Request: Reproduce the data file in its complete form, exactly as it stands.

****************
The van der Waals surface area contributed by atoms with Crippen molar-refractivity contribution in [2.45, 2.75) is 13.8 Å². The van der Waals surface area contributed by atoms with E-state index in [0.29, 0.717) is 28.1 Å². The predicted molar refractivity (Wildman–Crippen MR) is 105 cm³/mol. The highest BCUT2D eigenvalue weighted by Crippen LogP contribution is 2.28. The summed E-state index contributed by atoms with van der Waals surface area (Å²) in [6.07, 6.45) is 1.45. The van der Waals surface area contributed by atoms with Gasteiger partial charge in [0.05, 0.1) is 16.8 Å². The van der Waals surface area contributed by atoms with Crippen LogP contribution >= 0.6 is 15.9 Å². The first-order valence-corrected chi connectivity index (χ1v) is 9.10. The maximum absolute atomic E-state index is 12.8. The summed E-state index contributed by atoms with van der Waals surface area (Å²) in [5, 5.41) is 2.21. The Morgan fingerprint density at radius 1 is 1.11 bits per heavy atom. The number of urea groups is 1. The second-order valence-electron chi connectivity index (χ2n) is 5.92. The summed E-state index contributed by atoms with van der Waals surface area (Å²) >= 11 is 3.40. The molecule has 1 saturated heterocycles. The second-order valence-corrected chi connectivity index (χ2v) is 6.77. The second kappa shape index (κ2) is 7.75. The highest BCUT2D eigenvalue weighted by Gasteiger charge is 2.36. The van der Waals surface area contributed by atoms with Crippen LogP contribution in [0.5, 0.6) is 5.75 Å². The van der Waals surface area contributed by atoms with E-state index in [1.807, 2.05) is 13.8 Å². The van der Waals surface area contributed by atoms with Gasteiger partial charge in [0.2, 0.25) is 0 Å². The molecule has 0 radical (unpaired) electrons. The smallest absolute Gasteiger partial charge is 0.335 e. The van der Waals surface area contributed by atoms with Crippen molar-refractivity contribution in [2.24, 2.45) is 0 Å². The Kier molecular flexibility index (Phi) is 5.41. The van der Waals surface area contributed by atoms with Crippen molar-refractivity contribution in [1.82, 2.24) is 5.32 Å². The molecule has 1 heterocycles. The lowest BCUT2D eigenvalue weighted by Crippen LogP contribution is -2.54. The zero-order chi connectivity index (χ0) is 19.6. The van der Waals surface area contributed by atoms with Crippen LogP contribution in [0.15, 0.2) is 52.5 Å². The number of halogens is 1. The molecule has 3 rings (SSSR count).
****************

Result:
The van der Waals surface area contributed by atoms with Crippen molar-refractivity contribution in [2.45, 2.75) is 13.8 Å². The van der Waals surface area contributed by atoms with E-state index in [0.29, 0.717) is 28.1 Å². The predicted molar refractivity (Wildman–Crippen MR) is 105 cm³/mol. The highest BCUT2D eigenvalue weighted by Crippen LogP contribution is 2.28. The summed E-state index contributed by atoms with van der Waals surface area (Å²) in [6.07, 6.45) is 1.45. The van der Waals surface area contributed by atoms with Gasteiger partial charge in [0.05, 0.1) is 16.8 Å². The van der Waals surface area contributed by atoms with Crippen LogP contribution >= 0.6 is 15.9 Å². The first-order valence-corrected chi connectivity index (χ1v) is 9.10. The maximum absolute atomic E-state index is 12.8. The summed E-state index contributed by atoms with van der Waals surface area (Å²) in [5, 5.41) is 2.21. The Morgan fingerprint density at radius 1 is 1.11 bits per heavy atom. The number of urea groups is 1. The second-order valence-electron chi connectivity index (χ2n) is 5.92. The summed E-state index contributed by atoms with van der Waals surface area (Å²) >= 11 is 3.40. The molecule has 1 saturated heterocycles. The second-order valence-corrected chi connectivity index (χ2v) is 6.77. The second kappa shape index (κ2) is 7.75. The highest BCUT2D eigenvalue weighted by Gasteiger charge is 2.36. The van der Waals surface area contributed by atoms with Crippen LogP contribution in [0.5, 0.6) is 5.75 Å². The van der Waals surface area contributed by atoms with E-state index in [1.807, 2.05) is 13.8 Å². The van der Waals surface area contributed by atoms with Gasteiger partial charge in [0.2, 0.25) is 0 Å². The molecule has 0 radical (unpaired) electrons. The smallest absolute Gasteiger partial charge is 0.335 e. The van der Waals surface area contributed by atoms with Crippen molar-refractivity contribution in [2.24, 2.45) is 0 Å². The Kier molecular flexibility index (Phi) is 5.41. The van der Waals surface area contributed by atoms with Crippen molar-refractivity contribution in [1.82, 2.24) is 5.32 Å². The molecule has 1 heterocycles. The lowest BCUT2D eigenvalue weighted by Crippen LogP contribution is -2.54. The zero-order chi connectivity index (χ0) is 19.6. The van der Waals surface area contributed by atoms with Crippen LogP contribution in [0.15, 0.2) is 52.5 Å². The number of halogens is 1. The molecule has 3 rings (SSSR count).